When I shared my bathroom updates last Fall, the posts became too long to share tips for wall repair.
Sometimes I avoid making repairs after moving a single picture, and I wait until I have several to repair. But, when you remove a bathroom mirror that covers the entire counter-top wall, there are too many holes to ignore. (Click image to see post.)
Even though it’s a little work repairing holes it creates, I definitely recommend replacing your mirror wall with any large mirror you have in your home. It cost me nothing, and I’m so pleased with the results!
This wall in HH’s office has a faux finish I repaired a long while back after moving the curtain rod. You’ll see, I’ve collected examples for you from all over the house.
Let’s get started, shall we?
Sometimes when you remove a screw, you’ll find a plastic tap-in type of wall anchor behind it. Easy Tip #1: leave the screw partially inside the anchor, you can easily remove both screw and anchor with pliers.
Get a good grip and pull it straight out, wiggling a tiny bit at the beginning.
My preference is using Zinc heavy-weight anchor screws, which un-screw to remove. Either way, the reality is that wall anchors leave a large hole. Pulling straight out on the plastic anchors minimizes the damage. Now to repair.
Easy Tip#2: around the rim of the hole, push the edges to the inside with your fingertip or a philips-head (star-tipped or crissy-crossy thingy) screw driver. The goal is to remove any protrusion out from the face of the wall.
Step 1: Fill the hole with joint compound and let it dry completely.
Step 2: Sand smooth. For a large hole like this, you’ll have this indention when dry, so step 3 is needed. For small holes, you’re done.
Step 3: Repeat steps one and two.
Here’s the wall in the bathroom after I filled the holes with joint compound and let it dry. It’s so easy to do many holes at once. Easy Tip #3: with spackling in hand, go throughout your house, filling every hole you see.
With the waiting time between steps, you may as well get them all. Remember when I discussed that in Tips to Tackle Tasks in a Timely Way?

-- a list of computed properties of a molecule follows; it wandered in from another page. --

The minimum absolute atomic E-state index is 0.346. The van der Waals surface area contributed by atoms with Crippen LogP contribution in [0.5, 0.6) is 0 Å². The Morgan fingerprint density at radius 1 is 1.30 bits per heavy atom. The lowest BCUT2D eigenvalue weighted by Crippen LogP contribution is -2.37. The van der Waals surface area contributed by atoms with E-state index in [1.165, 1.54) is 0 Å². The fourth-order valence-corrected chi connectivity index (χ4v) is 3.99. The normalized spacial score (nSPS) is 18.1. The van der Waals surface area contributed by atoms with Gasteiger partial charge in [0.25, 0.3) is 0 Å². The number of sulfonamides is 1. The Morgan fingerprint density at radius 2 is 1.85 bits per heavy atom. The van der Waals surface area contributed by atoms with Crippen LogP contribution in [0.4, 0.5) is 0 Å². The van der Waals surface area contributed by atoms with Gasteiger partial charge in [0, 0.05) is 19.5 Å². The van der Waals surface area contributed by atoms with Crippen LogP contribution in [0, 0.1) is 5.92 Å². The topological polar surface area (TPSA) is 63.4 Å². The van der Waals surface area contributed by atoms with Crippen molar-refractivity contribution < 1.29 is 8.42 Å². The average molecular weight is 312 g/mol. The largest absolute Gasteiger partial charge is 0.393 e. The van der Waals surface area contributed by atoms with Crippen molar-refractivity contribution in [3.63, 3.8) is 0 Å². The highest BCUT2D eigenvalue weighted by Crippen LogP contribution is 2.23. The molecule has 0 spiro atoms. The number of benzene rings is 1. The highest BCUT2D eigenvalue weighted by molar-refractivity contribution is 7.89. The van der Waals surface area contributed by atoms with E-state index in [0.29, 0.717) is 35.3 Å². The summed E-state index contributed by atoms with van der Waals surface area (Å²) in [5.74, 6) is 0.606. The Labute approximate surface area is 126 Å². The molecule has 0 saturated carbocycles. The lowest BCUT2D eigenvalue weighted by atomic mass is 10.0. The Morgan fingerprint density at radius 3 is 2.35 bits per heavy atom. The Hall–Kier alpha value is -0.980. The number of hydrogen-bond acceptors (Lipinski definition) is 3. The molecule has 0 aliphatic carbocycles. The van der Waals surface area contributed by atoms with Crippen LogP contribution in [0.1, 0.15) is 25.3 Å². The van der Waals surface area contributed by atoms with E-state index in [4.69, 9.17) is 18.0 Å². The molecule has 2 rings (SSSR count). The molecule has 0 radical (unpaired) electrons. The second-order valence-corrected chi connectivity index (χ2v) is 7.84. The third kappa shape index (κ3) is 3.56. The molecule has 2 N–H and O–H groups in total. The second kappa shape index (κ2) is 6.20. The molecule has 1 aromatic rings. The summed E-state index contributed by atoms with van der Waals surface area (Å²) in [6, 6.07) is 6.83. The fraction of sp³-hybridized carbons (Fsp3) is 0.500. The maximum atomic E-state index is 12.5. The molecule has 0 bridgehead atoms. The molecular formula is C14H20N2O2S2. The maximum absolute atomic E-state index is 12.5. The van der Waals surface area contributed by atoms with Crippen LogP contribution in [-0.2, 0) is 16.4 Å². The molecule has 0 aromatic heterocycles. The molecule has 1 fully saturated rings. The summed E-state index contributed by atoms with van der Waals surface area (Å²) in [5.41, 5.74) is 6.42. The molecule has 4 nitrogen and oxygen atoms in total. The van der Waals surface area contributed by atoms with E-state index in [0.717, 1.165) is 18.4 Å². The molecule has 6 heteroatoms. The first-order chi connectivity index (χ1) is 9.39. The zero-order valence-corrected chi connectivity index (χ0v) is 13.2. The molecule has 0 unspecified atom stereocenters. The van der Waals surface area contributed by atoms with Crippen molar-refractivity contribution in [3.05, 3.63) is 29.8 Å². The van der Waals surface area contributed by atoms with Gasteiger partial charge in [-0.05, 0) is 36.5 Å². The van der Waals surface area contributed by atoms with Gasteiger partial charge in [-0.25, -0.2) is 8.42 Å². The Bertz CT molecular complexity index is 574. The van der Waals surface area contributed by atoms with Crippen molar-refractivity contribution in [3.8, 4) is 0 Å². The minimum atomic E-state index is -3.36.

Step #4: paint with primer. (I use Kilz oil-based primer.) This seals the spackling. If you skip this step, you’ll see dull spots when the light hits the re-painted wall at certain angles. Here are the spots after Kilz and paint shown in Bathroom #2 Updates for Impact.
There is an exception, though. When repairing a faux finished wall, don’t prime. (More to follow.)
Step #5: feather the paint into the existing wall to eliminate color variations between old and new paint. Stroke brush lightly in different directions out from repair area one to two inches onto the wall.
REPAIRING FAUX FINISHED WALLS
You want to minimize the area to cover with paint in the repair. Fill only the hole, and don’t spread spackling everywhere. (Or, if you do, wipe with wet cloth to remove dried spackling around the hole repair.)
After the filled hole is dry, paint a base color that matches the wall fairly well. I used a craft paint for this repair.
For the dark tones, I dabbed the area lightly with charcoal color craft paint after dabbing most of the paint onto a paper plate.
Another thing is to try to match the sheen of the wall. Faux-finishes are normally mixed with a glaze, which gives the wall a sheen. My camera flash picked up the shiny craft paint and not the sheen of the wall, but in person, they are a close match.
If the repaired spots are visible with the naked eye from standing on the floor, go back over the spot with flat sheen paint and blotch again with the dabbed-off dark color.
Does this give you any new pointers for repairing walls? Any other issues you’re having with wall repair?
Happy Friday, y’all! See you Sunday ~
I’m sharing this post with Metamorphosis Monday. 🙂